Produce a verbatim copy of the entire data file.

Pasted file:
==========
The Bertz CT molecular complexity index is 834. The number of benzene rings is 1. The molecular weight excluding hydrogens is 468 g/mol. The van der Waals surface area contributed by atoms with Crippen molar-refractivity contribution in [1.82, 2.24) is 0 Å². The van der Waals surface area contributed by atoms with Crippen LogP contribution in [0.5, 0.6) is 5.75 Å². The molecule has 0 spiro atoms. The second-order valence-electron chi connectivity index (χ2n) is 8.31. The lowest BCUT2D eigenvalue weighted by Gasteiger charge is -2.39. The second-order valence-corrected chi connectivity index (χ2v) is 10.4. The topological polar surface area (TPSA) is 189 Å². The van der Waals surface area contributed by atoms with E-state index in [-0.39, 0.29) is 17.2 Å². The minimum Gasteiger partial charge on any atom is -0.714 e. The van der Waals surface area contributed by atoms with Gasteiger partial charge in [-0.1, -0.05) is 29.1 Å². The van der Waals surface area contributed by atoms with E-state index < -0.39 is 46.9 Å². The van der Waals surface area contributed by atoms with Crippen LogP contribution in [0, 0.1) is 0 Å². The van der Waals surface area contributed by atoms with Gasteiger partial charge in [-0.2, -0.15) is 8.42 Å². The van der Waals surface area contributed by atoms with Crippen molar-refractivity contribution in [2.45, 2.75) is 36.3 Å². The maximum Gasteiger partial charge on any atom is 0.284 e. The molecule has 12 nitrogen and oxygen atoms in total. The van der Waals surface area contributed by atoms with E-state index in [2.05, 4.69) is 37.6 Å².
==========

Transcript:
The Bertz CT molecular complexity index is 834. The number of benzene rings is 1. The molecular weight excluding hydrogens is 468 g/mol. The van der Waals surface area contributed by atoms with Crippen molar-refractivity contribution in [1.82, 2.24) is 0 Å². The van der Waals surface area contributed by atoms with Crippen LogP contribution in [0.5, 0.6) is 5.75 Å². The molecule has 0 spiro atoms. The second-order valence-electron chi connectivity index (χ2n) is 8.31. The lowest BCUT2D eigenvalue weighted by Gasteiger charge is -2.39. The second-order valence-corrected chi connectivity index (χ2v) is 10.4. The topological polar surface area (TPSA) is 189 Å². The van der Waals surface area contributed by atoms with E-state index in [-0.39, 0.29) is 17.2 Å². The minimum Gasteiger partial charge on any atom is -0.714 e. The van der Waals surface area contributed by atoms with Gasteiger partial charge in [-0.1, -0.05) is 29.1 Å². The van der Waals surface area contributed by atoms with E-state index < -0.39 is 46.9 Å². The van der Waals surface area contributed by atoms with Crippen LogP contribution in [0, 0.1) is 0 Å². The van der Waals surface area contributed by atoms with Gasteiger partial charge in [-0.2, -0.15) is 8.42 Å². The van der Waals surface area contributed by atoms with Crippen molar-refractivity contribution in [2.45, 2.75) is 36.3 Å². The maximum Gasteiger partial charge on any atom is 0.284 e. The molecule has 12 nitrogen and oxygen atoms in total. The van der Waals surface area contributed by atoms with E-state index in [2.05, 4.69) is 37.6 Å².